Memories are stored through fragments of visual images, smells, sounds, tastes, or touch within our brains. The brain can easily be triggered by sensory input. 

Those with PTSD have more severe reactions to specific inputs that remind them of that trauma. We might not even realize we’re responding in the way that we are, like assuming the worst of others. 

In terms of collective trauma from the recent global pandemic, we’ve been conditioned to be wary of things like large crowds or people not wearing masks. Finding yourself in those situations now can trigger re-entry anxiety symptoms similar to how the brain triggers responses for PTSD patients.


The American Psychiatric Association defines trauma as “an event or events that involve actual or threatened death or serious injury, or a threat to the physical integrity of self or others.” 

Such events can include military combat, natural or human-made disasters, torture, and/or violent personal attacks. 

Traumatic experiences induce physical and psychological symptoms that affect aspects of life. It can involve significant distress and impairment in social, occupational, and other more.

These experiences can also lead to structural, functional, emotional, and cognitive function and processing. 

Behavior vs. Emotion

What all this means is it’s normal to see people behave on a range of spectrums, from scared, passive, and fearful to enraged, aggressive, and impulsive.

Stacy highlights that all these emotions, regardless of where they come from, will change your behavior. This is something she’d noticed significantly from her experiences at home.

It’s not so much about correcting the behavior because the behavior is triggered by an emotion the person is feeling inside.

Unless we understand where that emotion is coming from and how to deal with experiencing it, correcting just the behavior isn’t helping anything.

Understanding that everyone is re-adjusting to “life as normal” puts a lot of perspective on your own re-entry anxiety. That’s it’s not just you, and they’re not treating you a specific way because of something you’ve done.

Stacy and Sarah also talked about this in the context of Generalized Anxiety Disorder in TPV Podcast Episode 383: Anxiety.

You can learn some things you can do to help people when you see this happening. However, simply pointing it out isn’t actually helpful to someone whose amygdala is in protective mode.


Brain Food, Lifestyle Activities, and Re-entry Anxiety

There are many ways that PTSD and other mental health issues also have a profound effect on our physical health. (43:01)

Stacy and Sarah talked about nutrition and lifestyle for mental health in detail in:

It’s crucial to take advantage of experts, whether a psychologist, psychiatrist, primary care, specialized physician, or all of the above.

Sarah also acknowledges that certain diets and lifestyles can increase susceptibility to PTSD. However, this does not mean it’s to blame for it. But can looked at as an action step toward helping yourself through your experience.

Studies have shown an association between post-traumatic stress disorder, lack of exercise, poor diet, obesity, and co-occurring smoking.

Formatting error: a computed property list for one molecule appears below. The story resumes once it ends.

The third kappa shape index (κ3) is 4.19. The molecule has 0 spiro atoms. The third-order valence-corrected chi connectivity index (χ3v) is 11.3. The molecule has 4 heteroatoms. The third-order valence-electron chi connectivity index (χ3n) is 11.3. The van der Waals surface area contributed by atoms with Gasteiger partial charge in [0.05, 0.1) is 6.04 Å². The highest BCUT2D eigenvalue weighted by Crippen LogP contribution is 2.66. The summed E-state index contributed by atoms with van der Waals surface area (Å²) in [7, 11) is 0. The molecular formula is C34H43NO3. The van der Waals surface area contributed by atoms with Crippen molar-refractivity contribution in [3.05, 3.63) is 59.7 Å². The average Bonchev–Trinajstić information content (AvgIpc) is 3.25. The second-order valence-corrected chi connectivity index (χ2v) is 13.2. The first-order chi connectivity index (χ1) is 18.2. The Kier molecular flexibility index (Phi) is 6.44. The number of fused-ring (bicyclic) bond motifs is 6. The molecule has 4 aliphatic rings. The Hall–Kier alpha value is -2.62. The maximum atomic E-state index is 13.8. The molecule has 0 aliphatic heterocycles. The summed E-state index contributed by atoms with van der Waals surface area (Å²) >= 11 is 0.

Meta-analysis revealed that PTSD sufferers were 5% less likely to have healthy diets, 9% less likely to engage in physical activity, 31% more likely to be obese, and 22% more likely to be current smokers.

An additional study looked at post-traumatic stress disorder (PTSD) in mid-age and older adults. They wanted to know if PTSD differs by immigrant status and ethnicity, nutrition, and other determinants of health in the Canadian Longitudinal Study on Aging (CLSA).

Ways to Support Your Mental Health & Re-Entry Anxiety

Science has linked nutrient deficiencies to increased depression/anxiety, and that supplementation helps. 

A variety of RCTs show exercise interventions reduce symptoms. However, there’s not enough data to have an optimal “walk 30 minutes per day” or “cardio 4X per week.”

Data also shows that therapy and mindfulness (meditation) reduces symptoms more effectively than stress management education. 

Helpful stress management techniques are fresh air, sunlight and nature, walking (low-intensity activity), getting enough sleep on a consistent schedule, and social connection.


Final Thoughts

If your sleep is being impacted by anxiety or depression, it’s more difficult for these health techniques to stick. (1:04:11)

Sarah reminds listeners that sleep regulates our bodies and stress hormones, which can impact our health in various ways. 

Social connections are crucial to feeling better, and depression can cause us to isolate and further the problem.

Lifestyle and relationships can be toxic and also impacting your health. Stacy reminds listeners that there’s nothing wrong with setting boundaries with others, self-care, and creating a healthier connection. 

Sarah adds that there is nothing wrong with asking for help and that we’re all in this together. 

Be sure to check Sarah and Stacy out on Patreon if you’ve not already joined the family. It gets you bonus access to what they really feel about the topics they talk about on The Whole View. 

Thank you for listening, and we will see you next week!